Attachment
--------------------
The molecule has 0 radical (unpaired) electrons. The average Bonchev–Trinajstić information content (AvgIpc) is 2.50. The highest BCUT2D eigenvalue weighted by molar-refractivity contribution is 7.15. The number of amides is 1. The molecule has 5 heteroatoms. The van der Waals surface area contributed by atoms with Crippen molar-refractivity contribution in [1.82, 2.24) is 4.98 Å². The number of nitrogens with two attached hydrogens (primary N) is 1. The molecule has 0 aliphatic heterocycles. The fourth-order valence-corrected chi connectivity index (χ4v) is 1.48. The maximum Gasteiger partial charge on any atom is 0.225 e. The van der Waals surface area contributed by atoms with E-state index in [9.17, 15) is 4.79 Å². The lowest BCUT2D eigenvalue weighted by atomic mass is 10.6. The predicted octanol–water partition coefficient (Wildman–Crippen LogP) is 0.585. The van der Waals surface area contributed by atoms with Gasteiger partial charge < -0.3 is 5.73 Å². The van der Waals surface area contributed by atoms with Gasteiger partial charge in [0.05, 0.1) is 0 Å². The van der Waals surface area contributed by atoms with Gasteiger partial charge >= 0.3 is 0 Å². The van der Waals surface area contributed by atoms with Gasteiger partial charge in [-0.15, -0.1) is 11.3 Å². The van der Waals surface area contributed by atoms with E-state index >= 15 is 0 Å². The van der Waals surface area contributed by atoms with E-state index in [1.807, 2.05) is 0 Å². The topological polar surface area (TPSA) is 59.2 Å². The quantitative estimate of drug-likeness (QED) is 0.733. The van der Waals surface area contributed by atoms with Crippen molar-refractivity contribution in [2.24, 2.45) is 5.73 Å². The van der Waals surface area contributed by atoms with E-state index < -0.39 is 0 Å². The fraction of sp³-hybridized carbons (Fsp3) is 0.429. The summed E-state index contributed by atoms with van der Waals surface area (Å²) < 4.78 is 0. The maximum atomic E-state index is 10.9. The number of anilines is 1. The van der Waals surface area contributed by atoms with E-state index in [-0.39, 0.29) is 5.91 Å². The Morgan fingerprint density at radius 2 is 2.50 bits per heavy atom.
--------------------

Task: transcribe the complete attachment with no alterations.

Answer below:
The molecule has 0 radical (unpaired) electrons. The average Bonchev–Trinajstić information content (AvgIpc) is 2.50. The highest BCUT2D eigenvalue weighted by molar-refractivity contribution is 7.15. The number of amides is 1. The molecule has 5 heteroatoms. The van der Waals surface area contributed by atoms with Crippen molar-refractivity contribution in [1.82, 2.24) is 4.98 Å². The number of nitrogens with two attached hydrogens (primary N) is 1. The molecule has 0 aliphatic heterocycles. The fourth-order valence-corrected chi connectivity index (χ4v) is 1.48. The maximum Gasteiger partial charge on any atom is 0.225 e. The van der Waals surface area contributed by atoms with E-state index in [9.17, 15) is 4.79 Å². The lowest BCUT2D eigenvalue weighted by atomic mass is 10.6. The predicted octanol–water partition coefficient (Wildman–Crippen LogP) is 0.585. The van der Waals surface area contributed by atoms with Gasteiger partial charge < -0.3 is 5.73 Å². The van der Waals surface area contributed by atoms with Gasteiger partial charge in [0.05, 0.1) is 0 Å². The van der Waals surface area contributed by atoms with Gasteiger partial charge >= 0.3 is 0 Å². The van der Waals surface area contributed by atoms with Gasteiger partial charge in [-0.15, -0.1) is 11.3 Å². The van der Waals surface area contributed by atoms with E-state index >= 15 is 0 Å². The van der Waals surface area contributed by atoms with E-state index in [1.807, 2.05) is 0 Å². The topological polar surface area (TPSA) is 59.2 Å². The quantitative estimate of drug-likeness (QED) is 0.733. The van der Waals surface area contributed by atoms with Crippen molar-refractivity contribution in [2.24, 2.45) is 5.73 Å². The van der Waals surface area contributed by atoms with E-state index < -0.39 is 0 Å². The fraction of sp³-hybridized carbons (Fsp3) is 0.429. The summed E-state index contributed by atoms with van der Waals surface area (Å²) < 4.78 is 0. The maximum atomic E-state index is 10.9. The number of anilines is 1. The van der Waals surface area contributed by atoms with E-state index in [-0.39, 0.29) is 5.91 Å². The Morgan fingerprint density at radius 2 is 2.50 bits per heavy atom.